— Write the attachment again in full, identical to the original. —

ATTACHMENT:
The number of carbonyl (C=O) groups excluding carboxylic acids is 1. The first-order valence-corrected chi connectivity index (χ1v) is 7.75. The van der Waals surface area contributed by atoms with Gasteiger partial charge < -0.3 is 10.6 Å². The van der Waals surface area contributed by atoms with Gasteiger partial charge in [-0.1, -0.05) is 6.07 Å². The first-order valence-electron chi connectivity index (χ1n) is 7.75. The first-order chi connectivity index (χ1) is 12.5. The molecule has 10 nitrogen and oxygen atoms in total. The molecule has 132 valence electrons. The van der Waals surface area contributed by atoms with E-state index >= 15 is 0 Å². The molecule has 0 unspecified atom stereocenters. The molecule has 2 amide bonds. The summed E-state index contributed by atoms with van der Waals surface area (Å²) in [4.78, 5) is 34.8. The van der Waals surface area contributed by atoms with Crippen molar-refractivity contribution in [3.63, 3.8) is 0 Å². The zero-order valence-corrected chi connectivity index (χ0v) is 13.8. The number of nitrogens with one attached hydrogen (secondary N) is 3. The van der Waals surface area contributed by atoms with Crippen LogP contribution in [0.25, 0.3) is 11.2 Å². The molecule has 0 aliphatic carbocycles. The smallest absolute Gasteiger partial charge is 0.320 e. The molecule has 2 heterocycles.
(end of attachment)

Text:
The number of carbonyl (C=O) groups excluding carboxylic acids is 1. The first-order valence-corrected chi connectivity index (χ1v) is 7.75. The van der Waals surface area contributed by atoms with Gasteiger partial charge < -0.3 is 10.6 Å². The van der Waals surface area contributed by atoms with Gasteiger partial charge in [-0.1, -0.05) is 6.07 Å². The first-order valence-electron chi connectivity index (χ1n) is 7.75. The first-order chi connectivity index (χ1) is 12.5. The molecule has 10 nitrogen and oxygen atoms in total. The molecule has 132 valence electrons. The van der Waals surface area contributed by atoms with E-state index >= 15 is 0 Å². The molecule has 0 unspecified atom stereocenters. The molecule has 2 amide bonds. The summed E-state index contributed by atoms with van der Waals surface area (Å²) in [4.78, 5) is 34.8. The van der Waals surface area contributed by atoms with Crippen molar-refractivity contribution in [3.63, 3.8) is 0 Å². The zero-order valence-corrected chi connectivity index (χ0v) is 13.8. The number of nitrogens with one attached hydrogen (secondary N) is 3. The van der Waals surface area contributed by atoms with Crippen LogP contribution in [0.25, 0.3) is 11.2 Å². The molecule has 0 aliphatic carbocycles. The smallest absolute Gasteiger partial charge is 0.320 e. The molecule has 2 heterocycles.